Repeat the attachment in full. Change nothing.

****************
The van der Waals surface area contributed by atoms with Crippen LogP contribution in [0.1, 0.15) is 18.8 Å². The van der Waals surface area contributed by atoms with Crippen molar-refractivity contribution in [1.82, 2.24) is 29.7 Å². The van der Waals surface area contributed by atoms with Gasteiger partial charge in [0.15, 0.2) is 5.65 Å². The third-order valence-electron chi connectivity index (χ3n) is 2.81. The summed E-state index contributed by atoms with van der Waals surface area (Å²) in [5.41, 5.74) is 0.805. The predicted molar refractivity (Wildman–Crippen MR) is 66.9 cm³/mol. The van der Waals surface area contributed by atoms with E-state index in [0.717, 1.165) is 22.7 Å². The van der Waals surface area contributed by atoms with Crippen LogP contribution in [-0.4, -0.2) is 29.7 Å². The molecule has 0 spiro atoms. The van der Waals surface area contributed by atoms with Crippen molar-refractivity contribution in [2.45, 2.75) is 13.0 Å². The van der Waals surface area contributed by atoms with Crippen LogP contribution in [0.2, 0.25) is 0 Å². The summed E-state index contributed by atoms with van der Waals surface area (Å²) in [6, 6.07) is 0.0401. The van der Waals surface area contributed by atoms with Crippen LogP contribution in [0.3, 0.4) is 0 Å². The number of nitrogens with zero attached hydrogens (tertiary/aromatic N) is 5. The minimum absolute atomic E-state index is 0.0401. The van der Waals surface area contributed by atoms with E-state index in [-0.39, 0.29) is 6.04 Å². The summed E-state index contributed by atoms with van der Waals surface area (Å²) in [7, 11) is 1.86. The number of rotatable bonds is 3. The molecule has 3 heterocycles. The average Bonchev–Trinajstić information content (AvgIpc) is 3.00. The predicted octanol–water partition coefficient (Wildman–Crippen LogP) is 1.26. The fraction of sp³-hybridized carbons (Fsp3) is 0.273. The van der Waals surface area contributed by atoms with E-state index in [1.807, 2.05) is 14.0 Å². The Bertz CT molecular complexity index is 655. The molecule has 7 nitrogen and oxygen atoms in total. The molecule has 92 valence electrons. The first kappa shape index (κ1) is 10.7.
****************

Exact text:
The van der Waals surface area contributed by atoms with Crippen LogP contribution in [0.1, 0.15) is 18.8 Å². The van der Waals surface area contributed by atoms with Crippen molar-refractivity contribution in [1.82, 2.24) is 29.7 Å². The van der Waals surface area contributed by atoms with Gasteiger partial charge in [0.15, 0.2) is 5.65 Å². The third-order valence-electron chi connectivity index (χ3n) is 2.81. The summed E-state index contributed by atoms with van der Waals surface area (Å²) in [5.41, 5.74) is 0.805. The predicted molar refractivity (Wildman–Crippen MR) is 66.9 cm³/mol. The van der Waals surface area contributed by atoms with E-state index in [0.717, 1.165) is 22.7 Å². The van der Waals surface area contributed by atoms with Crippen LogP contribution in [-0.4, -0.2) is 29.7 Å². The molecule has 0 spiro atoms. The van der Waals surface area contributed by atoms with Crippen molar-refractivity contribution in [2.45, 2.75) is 13.0 Å². The van der Waals surface area contributed by atoms with Crippen LogP contribution in [0.2, 0.25) is 0 Å². The summed E-state index contributed by atoms with van der Waals surface area (Å²) in [6, 6.07) is 0.0401. The van der Waals surface area contributed by atoms with Crippen LogP contribution in [0.3, 0.4) is 0 Å². The number of nitrogens with zero attached hydrogens (tertiary/aromatic N) is 5. The minimum absolute atomic E-state index is 0.0401. The van der Waals surface area contributed by atoms with E-state index in [-0.39, 0.29) is 6.04 Å². The summed E-state index contributed by atoms with van der Waals surface area (Å²) in [7, 11) is 1.86. The number of rotatable bonds is 3. The molecule has 3 heterocycles. The average Bonchev–Trinajstić information content (AvgIpc) is 3.00. The predicted octanol–water partition coefficient (Wildman–Crippen LogP) is 1.26. The fraction of sp³-hybridized carbons (Fsp3) is 0.273. The van der Waals surface area contributed by atoms with E-state index in [1.807, 2.05) is 14.0 Å². The Bertz CT molecular complexity index is 655. The molecule has 7 nitrogen and oxygen atoms in total. The molecule has 92 valence electrons. The first kappa shape index (κ1) is 10.7.